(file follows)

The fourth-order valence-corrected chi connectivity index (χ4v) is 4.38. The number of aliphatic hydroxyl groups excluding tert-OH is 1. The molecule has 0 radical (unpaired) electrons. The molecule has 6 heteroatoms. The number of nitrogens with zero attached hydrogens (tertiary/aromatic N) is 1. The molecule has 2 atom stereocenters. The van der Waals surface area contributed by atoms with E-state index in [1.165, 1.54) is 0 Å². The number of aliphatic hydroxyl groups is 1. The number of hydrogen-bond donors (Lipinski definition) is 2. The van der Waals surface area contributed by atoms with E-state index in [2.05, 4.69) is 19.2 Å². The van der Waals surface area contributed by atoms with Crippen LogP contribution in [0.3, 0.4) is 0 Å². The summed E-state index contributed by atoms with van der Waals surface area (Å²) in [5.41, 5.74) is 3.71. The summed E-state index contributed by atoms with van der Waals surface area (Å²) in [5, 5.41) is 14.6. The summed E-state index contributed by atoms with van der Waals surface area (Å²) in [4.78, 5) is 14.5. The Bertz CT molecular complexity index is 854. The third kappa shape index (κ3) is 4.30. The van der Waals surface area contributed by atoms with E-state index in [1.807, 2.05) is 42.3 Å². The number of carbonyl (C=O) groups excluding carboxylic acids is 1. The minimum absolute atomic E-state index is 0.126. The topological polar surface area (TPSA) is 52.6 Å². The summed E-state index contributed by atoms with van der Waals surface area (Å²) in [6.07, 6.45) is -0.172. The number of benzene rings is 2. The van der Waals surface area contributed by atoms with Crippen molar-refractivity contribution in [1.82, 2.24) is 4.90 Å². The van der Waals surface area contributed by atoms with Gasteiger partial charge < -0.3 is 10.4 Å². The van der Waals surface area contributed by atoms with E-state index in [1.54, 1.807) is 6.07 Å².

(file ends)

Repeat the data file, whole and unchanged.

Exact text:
The fourth-order valence-corrected chi connectivity index (χ4v) is 4.38. The number of aliphatic hydroxyl groups excluding tert-OH is 1. The molecule has 0 radical (unpaired) electrons. The molecule has 6 heteroatoms. The number of nitrogens with zero attached hydrogens (tertiary/aromatic N) is 1. The molecule has 2 atom stereocenters. The van der Waals surface area contributed by atoms with E-state index in [1.165, 1.54) is 0 Å². The number of aliphatic hydroxyl groups is 1. The number of hydrogen-bond donors (Lipinski definition) is 2. The van der Waals surface area contributed by atoms with E-state index in [2.05, 4.69) is 19.2 Å². The van der Waals surface area contributed by atoms with Crippen LogP contribution in [0.3, 0.4) is 0 Å². The summed E-state index contributed by atoms with van der Waals surface area (Å²) in [5.41, 5.74) is 3.71. The summed E-state index contributed by atoms with van der Waals surface area (Å²) in [5, 5.41) is 14.6. The summed E-state index contributed by atoms with van der Waals surface area (Å²) in [4.78, 5) is 14.5. The Bertz CT molecular complexity index is 854. The third kappa shape index (κ3) is 4.30. The van der Waals surface area contributed by atoms with E-state index in [1.807, 2.05) is 42.3 Å². The number of carbonyl (C=O) groups excluding carboxylic acids is 1. The minimum absolute atomic E-state index is 0.126. The topological polar surface area (TPSA) is 52.6 Å². The summed E-state index contributed by atoms with van der Waals surface area (Å²) in [6.07, 6.45) is -0.172. The number of benzene rings is 2. The van der Waals surface area contributed by atoms with Crippen molar-refractivity contribution in [1.82, 2.24) is 4.90 Å². The van der Waals surface area contributed by atoms with Gasteiger partial charge < -0.3 is 10.4 Å². The van der Waals surface area contributed by atoms with E-state index in [1.54, 1.807) is 6.07 Å².